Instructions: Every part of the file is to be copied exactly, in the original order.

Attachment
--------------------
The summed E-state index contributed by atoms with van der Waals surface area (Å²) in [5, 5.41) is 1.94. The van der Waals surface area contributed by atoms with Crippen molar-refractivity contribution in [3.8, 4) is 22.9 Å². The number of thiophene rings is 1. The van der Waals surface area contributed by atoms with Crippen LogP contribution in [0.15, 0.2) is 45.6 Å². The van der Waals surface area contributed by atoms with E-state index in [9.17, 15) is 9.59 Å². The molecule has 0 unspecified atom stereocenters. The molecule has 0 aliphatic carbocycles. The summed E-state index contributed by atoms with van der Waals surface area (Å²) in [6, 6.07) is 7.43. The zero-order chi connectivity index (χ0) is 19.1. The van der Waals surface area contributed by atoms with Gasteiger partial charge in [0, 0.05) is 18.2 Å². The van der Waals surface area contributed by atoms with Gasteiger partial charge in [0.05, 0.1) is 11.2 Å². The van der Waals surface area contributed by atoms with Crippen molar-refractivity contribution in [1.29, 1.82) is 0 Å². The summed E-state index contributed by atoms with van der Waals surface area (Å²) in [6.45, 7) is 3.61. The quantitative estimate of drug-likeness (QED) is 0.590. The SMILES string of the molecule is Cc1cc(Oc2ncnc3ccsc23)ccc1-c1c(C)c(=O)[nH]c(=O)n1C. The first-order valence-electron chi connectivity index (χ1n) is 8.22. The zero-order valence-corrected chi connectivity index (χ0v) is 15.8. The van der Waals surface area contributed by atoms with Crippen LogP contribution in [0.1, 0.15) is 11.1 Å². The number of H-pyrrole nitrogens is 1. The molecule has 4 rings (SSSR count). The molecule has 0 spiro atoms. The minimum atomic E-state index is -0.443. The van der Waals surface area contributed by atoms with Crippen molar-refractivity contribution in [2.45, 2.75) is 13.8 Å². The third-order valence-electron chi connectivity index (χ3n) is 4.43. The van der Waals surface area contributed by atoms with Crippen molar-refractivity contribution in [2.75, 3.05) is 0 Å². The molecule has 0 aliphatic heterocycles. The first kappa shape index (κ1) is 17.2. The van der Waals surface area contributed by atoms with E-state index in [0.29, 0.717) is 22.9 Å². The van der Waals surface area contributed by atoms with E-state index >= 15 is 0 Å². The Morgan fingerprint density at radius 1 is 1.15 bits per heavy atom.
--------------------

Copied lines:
The summed E-state index contributed by atoms with van der Waals surface area (Å²) in [5, 5.41) is 1.94. The van der Waals surface area contributed by atoms with Crippen molar-refractivity contribution in [3.8, 4) is 22.9 Å². The number of thiophene rings is 1. The van der Waals surface area contributed by atoms with Crippen LogP contribution in [0.15, 0.2) is 45.6 Å². The van der Waals surface area contributed by atoms with E-state index in [9.17, 15) is 9.59 Å². The molecule has 0 unspecified atom stereocenters. The molecule has 0 aliphatic carbocycles. The summed E-state index contributed by atoms with van der Waals surface area (Å²) in [6, 6.07) is 7.43. The zero-order chi connectivity index (χ0) is 19.1. The van der Waals surface area contributed by atoms with Gasteiger partial charge in [0, 0.05) is 18.2 Å². The van der Waals surface area contributed by atoms with Gasteiger partial charge in [0.05, 0.1) is 11.2 Å². The van der Waals surface area contributed by atoms with Crippen molar-refractivity contribution in [1.29, 1.82) is 0 Å². The summed E-state index contributed by atoms with van der Waals surface area (Å²) in [6.45, 7) is 3.61. The quantitative estimate of drug-likeness (QED) is 0.590. The SMILES string of the molecule is Cc1cc(Oc2ncnc3ccsc23)ccc1-c1c(C)c(=O)[nH]c(=O)n1C. The first-order valence-electron chi connectivity index (χ1n) is 8.22. The zero-order valence-corrected chi connectivity index (χ0v) is 15.8. The van der Waals surface area contributed by atoms with Crippen LogP contribution in [0.1, 0.15) is 11.1 Å². The number of H-pyrrole nitrogens is 1. The molecule has 4 rings (SSSR count). The molecule has 0 spiro atoms. The minimum atomic E-state index is -0.443. The van der Waals surface area contributed by atoms with Crippen molar-refractivity contribution in [2.45, 2.75) is 13.8 Å². The third-order valence-electron chi connectivity index (χ3n) is 4.43. The van der Waals surface area contributed by atoms with Crippen molar-refractivity contribution in [2.75, 3.05) is 0 Å². The molecule has 0 aliphatic heterocycles. The first kappa shape index (κ1) is 17.2. The van der Waals surface area contributed by atoms with E-state index in [0.29, 0.717) is 22.9 Å². The van der Waals surface area contributed by atoms with E-state index >= 15 is 0 Å². The Morgan fingerprint density at radius 1 is 1.15 bits per heavy atom.